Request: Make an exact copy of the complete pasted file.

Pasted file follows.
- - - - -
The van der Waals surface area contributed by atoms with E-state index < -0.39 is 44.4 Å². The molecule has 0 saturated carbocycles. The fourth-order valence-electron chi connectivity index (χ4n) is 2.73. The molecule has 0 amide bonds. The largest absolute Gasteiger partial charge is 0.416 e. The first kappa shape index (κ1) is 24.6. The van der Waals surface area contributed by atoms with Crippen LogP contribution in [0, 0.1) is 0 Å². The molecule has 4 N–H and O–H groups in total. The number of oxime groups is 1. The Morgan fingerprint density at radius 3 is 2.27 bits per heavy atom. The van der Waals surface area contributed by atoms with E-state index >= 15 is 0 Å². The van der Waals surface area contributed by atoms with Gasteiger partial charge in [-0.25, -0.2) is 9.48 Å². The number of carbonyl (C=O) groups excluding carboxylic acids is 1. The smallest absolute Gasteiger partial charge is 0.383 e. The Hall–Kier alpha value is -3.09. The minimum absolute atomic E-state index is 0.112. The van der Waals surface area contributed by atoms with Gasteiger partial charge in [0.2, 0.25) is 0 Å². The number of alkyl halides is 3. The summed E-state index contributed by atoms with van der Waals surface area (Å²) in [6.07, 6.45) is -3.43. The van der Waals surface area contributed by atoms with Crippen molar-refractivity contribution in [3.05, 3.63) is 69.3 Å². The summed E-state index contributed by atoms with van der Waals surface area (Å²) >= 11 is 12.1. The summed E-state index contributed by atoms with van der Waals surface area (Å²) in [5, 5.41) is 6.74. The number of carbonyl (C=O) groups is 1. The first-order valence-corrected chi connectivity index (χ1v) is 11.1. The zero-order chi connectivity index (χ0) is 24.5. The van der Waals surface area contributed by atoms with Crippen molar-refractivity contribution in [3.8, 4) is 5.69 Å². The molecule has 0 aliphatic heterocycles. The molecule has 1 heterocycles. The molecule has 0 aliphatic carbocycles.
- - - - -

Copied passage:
The van der Waals surface area contributed by atoms with E-state index < -0.39 is 44.4 Å². The molecule has 0 saturated carbocycles. The fourth-order valence-electron chi connectivity index (χ4n) is 2.73. The molecule has 0 amide bonds. The largest absolute Gasteiger partial charge is 0.416 e. The first kappa shape index (κ1) is 24.6. The van der Waals surface area contributed by atoms with Crippen LogP contribution in [0, 0.1) is 0 Å². The molecule has 4 N–H and O–H groups in total. The number of oxime groups is 1. The Morgan fingerprint density at radius 3 is 2.27 bits per heavy atom. The van der Waals surface area contributed by atoms with E-state index >= 15 is 0 Å². The van der Waals surface area contributed by atoms with Gasteiger partial charge in [-0.25, -0.2) is 9.48 Å². The number of carbonyl (C=O) groups excluding carboxylic acids is 1. The smallest absolute Gasteiger partial charge is 0.383 e. The Hall–Kier alpha value is -3.09. The minimum absolute atomic E-state index is 0.112. The van der Waals surface area contributed by atoms with Gasteiger partial charge in [0.2, 0.25) is 0 Å². The number of alkyl halides is 3. The summed E-state index contributed by atoms with van der Waals surface area (Å²) in [6.07, 6.45) is -3.43. The van der Waals surface area contributed by atoms with Crippen molar-refractivity contribution in [3.05, 3.63) is 69.3 Å². The summed E-state index contributed by atoms with van der Waals surface area (Å²) >= 11 is 12.1. The summed E-state index contributed by atoms with van der Waals surface area (Å²) in [5, 5.41) is 6.74. The number of carbonyl (C=O) groups is 1. The first-order valence-corrected chi connectivity index (χ1v) is 11.1. The zero-order chi connectivity index (χ0) is 24.5. The van der Waals surface area contributed by atoms with Crippen molar-refractivity contribution in [3.8, 4) is 5.69 Å². The molecule has 0 aliphatic heterocycles. The molecule has 1 heterocycles. The molecule has 0 aliphatic carbocycles.